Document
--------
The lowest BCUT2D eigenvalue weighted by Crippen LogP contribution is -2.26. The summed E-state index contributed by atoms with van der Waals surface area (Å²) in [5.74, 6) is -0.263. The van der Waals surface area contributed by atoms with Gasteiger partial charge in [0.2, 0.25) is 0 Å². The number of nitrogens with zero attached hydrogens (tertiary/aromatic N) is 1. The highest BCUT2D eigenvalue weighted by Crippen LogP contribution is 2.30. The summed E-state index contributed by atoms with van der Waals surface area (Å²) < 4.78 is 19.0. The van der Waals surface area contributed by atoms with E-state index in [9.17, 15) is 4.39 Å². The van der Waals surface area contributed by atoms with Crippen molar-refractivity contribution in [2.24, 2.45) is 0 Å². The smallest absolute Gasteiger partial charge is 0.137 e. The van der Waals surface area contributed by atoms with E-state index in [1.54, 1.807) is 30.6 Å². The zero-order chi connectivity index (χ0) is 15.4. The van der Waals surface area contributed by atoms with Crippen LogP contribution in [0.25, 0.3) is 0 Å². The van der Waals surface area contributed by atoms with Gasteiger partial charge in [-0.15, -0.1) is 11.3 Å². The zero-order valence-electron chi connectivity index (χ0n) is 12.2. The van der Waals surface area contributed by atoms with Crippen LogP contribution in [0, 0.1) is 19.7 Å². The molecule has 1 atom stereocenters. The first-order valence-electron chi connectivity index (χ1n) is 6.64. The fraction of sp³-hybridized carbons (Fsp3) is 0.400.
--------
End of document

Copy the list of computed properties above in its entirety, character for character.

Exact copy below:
The lowest BCUT2D eigenvalue weighted by Crippen LogP contribution is -2.26. The summed E-state index contributed by atoms with van der Waals surface area (Å²) in [5.74, 6) is -0.263. The van der Waals surface area contributed by atoms with Gasteiger partial charge in [0.2, 0.25) is 0 Å². The number of nitrogens with zero attached hydrogens (tertiary/aromatic N) is 1. The highest BCUT2D eigenvalue weighted by Crippen LogP contribution is 2.30. The summed E-state index contributed by atoms with van der Waals surface area (Å²) < 4.78 is 19.0. The van der Waals surface area contributed by atoms with E-state index in [9.17, 15) is 4.39 Å². The van der Waals surface area contributed by atoms with Crippen molar-refractivity contribution in [2.24, 2.45) is 0 Å². The smallest absolute Gasteiger partial charge is 0.137 e. The van der Waals surface area contributed by atoms with E-state index in [1.54, 1.807) is 30.6 Å². The zero-order chi connectivity index (χ0) is 15.4. The van der Waals surface area contributed by atoms with Crippen LogP contribution in [0.25, 0.3) is 0 Å². The van der Waals surface area contributed by atoms with Gasteiger partial charge in [-0.15, -0.1) is 11.3 Å². The zero-order valence-electron chi connectivity index (χ0n) is 12.2. The van der Waals surface area contributed by atoms with Crippen LogP contribution in [0, 0.1) is 19.7 Å². The molecule has 1 atom stereocenters. The first-order valence-electron chi connectivity index (χ1n) is 6.64. The fraction of sp³-hybridized carbons (Fsp3) is 0.400.